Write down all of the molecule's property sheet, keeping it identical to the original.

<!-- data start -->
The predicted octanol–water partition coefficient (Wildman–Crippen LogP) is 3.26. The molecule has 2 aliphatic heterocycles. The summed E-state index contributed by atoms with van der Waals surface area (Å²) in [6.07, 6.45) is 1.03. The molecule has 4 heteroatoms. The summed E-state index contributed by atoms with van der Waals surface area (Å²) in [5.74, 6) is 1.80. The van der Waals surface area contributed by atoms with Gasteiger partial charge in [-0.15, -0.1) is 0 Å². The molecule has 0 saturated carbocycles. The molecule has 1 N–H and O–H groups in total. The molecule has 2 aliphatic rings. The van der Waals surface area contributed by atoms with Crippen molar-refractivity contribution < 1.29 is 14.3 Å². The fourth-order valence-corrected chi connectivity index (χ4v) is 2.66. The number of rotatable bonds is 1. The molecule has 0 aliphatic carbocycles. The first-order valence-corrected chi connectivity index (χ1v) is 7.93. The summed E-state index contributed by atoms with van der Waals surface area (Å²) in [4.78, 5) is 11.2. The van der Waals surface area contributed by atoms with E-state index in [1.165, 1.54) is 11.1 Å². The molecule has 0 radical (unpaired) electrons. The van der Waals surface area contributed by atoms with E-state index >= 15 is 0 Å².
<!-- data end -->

The predicted octanol–water partition coefficient (Wildman–Crippen LogP) is 3.26. The molecule has 2 aliphatic heterocycles. The summed E-state index contributed by atoms with van der Waals surface area (Å²) in [6.07, 6.45) is 1.03. The molecule has 4 heteroatoms. The summed E-state index contributed by atoms with van der Waals surface area (Å²) in [5.74, 6) is 1.80. The van der Waals surface area contributed by atoms with Gasteiger partial charge in [-0.15, -0.1) is 0 Å². The molecule has 0 saturated carbocycles. The molecule has 1 N–H and O–H groups in total. The molecule has 2 aliphatic rings. The van der Waals surface area contributed by atoms with Crippen molar-refractivity contribution < 1.29 is 14.3 Å². The fourth-order valence-corrected chi connectivity index (χ4v) is 2.66. The number of rotatable bonds is 1. The molecule has 0 aliphatic carbocycles. The first-order valence-corrected chi connectivity index (χ1v) is 7.93. The summed E-state index contributed by atoms with van der Waals surface area (Å²) in [4.78, 5) is 11.2. The van der Waals surface area contributed by atoms with E-state index in [1.165, 1.54) is 11.1 Å². The molecule has 0 radical (unpaired) electrons. The van der Waals surface area contributed by atoms with E-state index >= 15 is 0 Å².